Please continue praying for every single Mongolian that was at that bible study for their first (or second) time! It was so exciting to see them there, and I pray that the missionaries there in Sukhbaatar and UB will be able to connect with them and build relationships that lead to the Lord. That really was the whole point of this trip.

The next morning, it was time to leave Sukhbaatar. We said goodbye to Becca and the kids; Peter and George were the ones driving down. We took two cars. No trains this time.

We spent all of Saturday morning driving down to Ulaanbaatar, and arrived in the early afternoon at an apartment that the Sukhbaatar team owns (and uses for such trips to UB). It's the same one that we stayed in when we arrived in the country. Saturday afternoon and Sunday morning were filled with sightseeing and shopping; we went to Sukhbaatar Square, the "National" Department Store, a cultural show, out to dinner for Joe's birthday, a massage, and a monument towards Mongolia and Russia working together in WWII. One the walk down from the monument, Rachel, Mr. Cragoe and I came across a man with an eagle. It was 1,500 Tugriks for us to hold it (about $1.50). We paid it, and took lots of pictures. =)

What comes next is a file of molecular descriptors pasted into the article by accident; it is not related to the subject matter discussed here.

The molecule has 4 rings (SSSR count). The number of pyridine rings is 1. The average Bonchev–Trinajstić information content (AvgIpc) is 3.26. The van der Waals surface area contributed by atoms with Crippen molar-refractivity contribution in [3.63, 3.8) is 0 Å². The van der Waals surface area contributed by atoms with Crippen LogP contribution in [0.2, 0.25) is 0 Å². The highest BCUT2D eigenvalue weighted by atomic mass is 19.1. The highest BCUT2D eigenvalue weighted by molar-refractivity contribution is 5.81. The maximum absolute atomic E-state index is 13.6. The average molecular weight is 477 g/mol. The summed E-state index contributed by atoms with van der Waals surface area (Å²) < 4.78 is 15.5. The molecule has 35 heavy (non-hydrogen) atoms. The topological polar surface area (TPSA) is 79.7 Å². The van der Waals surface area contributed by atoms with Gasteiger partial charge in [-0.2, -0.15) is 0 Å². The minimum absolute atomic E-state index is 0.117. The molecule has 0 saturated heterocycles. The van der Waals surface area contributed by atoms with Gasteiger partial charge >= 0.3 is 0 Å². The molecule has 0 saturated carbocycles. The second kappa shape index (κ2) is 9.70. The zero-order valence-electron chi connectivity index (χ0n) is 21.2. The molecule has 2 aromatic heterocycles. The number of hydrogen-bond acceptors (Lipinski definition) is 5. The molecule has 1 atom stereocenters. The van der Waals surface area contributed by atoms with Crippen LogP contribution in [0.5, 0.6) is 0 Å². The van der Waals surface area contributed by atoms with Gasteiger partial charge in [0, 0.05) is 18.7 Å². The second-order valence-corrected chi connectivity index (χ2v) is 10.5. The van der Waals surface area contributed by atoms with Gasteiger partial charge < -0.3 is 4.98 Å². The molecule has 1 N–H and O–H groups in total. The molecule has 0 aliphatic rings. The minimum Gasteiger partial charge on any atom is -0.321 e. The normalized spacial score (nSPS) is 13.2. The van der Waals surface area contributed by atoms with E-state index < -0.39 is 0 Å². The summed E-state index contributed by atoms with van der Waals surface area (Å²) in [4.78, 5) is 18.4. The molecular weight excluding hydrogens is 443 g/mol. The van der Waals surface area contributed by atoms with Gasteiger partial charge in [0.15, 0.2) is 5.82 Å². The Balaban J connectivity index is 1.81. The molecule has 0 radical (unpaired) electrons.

Sunday evening was our flight out of Mongolia. Peter drove us to the airport, and walked us in as far as security, giving a few last minute tips before he left. We all have said Peter is one of the most hospitable, obliging people we've met. We said our goodbyes, headed through security, boarded the flight, and left Mongolia. The consensus was that we were all sad to leave, but eager to get home at the same time. Regardless, we had a long trip in front of us.